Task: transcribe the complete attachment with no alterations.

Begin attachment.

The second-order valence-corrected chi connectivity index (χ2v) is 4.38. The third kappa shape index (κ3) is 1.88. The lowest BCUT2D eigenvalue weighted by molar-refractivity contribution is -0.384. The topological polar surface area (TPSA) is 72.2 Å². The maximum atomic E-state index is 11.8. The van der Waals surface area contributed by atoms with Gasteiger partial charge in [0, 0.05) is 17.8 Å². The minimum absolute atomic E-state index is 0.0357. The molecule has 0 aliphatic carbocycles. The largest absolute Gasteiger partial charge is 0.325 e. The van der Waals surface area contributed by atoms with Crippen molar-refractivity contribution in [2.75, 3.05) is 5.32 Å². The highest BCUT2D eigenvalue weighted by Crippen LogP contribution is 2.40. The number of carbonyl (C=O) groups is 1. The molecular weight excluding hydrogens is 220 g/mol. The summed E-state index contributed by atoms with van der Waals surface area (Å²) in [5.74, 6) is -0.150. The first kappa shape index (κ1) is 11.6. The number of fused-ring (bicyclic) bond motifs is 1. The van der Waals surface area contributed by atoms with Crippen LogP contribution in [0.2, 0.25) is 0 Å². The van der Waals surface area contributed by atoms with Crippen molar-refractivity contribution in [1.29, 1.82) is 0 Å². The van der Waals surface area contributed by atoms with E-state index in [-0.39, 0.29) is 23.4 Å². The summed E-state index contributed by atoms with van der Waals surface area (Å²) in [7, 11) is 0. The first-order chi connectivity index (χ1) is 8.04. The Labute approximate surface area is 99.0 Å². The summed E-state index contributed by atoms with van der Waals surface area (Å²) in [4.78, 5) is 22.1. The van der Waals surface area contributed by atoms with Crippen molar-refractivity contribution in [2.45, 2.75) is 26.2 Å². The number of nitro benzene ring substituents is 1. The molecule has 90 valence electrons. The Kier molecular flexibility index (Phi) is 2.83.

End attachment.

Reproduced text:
The second-order valence-corrected chi connectivity index (χ2v) is 4.38. The third kappa shape index (κ3) is 1.88. The lowest BCUT2D eigenvalue weighted by molar-refractivity contribution is -0.384. The topological polar surface area (TPSA) is 72.2 Å². The maximum atomic E-state index is 11.8. The van der Waals surface area contributed by atoms with Gasteiger partial charge in [0, 0.05) is 17.8 Å². The minimum absolute atomic E-state index is 0.0357. The molecule has 0 aliphatic carbocycles. The largest absolute Gasteiger partial charge is 0.325 e. The van der Waals surface area contributed by atoms with Crippen molar-refractivity contribution in [2.75, 3.05) is 5.32 Å². The highest BCUT2D eigenvalue weighted by Crippen LogP contribution is 2.40. The number of carbonyl (C=O) groups is 1. The molecular weight excluding hydrogens is 220 g/mol. The summed E-state index contributed by atoms with van der Waals surface area (Å²) in [5.74, 6) is -0.150. The first kappa shape index (κ1) is 11.6. The number of fused-ring (bicyclic) bond motifs is 1. The van der Waals surface area contributed by atoms with Crippen LogP contribution in [0.2, 0.25) is 0 Å². The van der Waals surface area contributed by atoms with Crippen molar-refractivity contribution in [1.29, 1.82) is 0 Å². The van der Waals surface area contributed by atoms with E-state index in [-0.39, 0.29) is 23.4 Å². The summed E-state index contributed by atoms with van der Waals surface area (Å²) in [7, 11) is 0. The first-order chi connectivity index (χ1) is 8.04. The Labute approximate surface area is 99.0 Å². The summed E-state index contributed by atoms with van der Waals surface area (Å²) in [4.78, 5) is 22.1. The van der Waals surface area contributed by atoms with Crippen molar-refractivity contribution in [2.45, 2.75) is 26.2 Å². The number of nitro benzene ring substituents is 1. The molecule has 90 valence electrons. The Kier molecular flexibility index (Phi) is 2.83.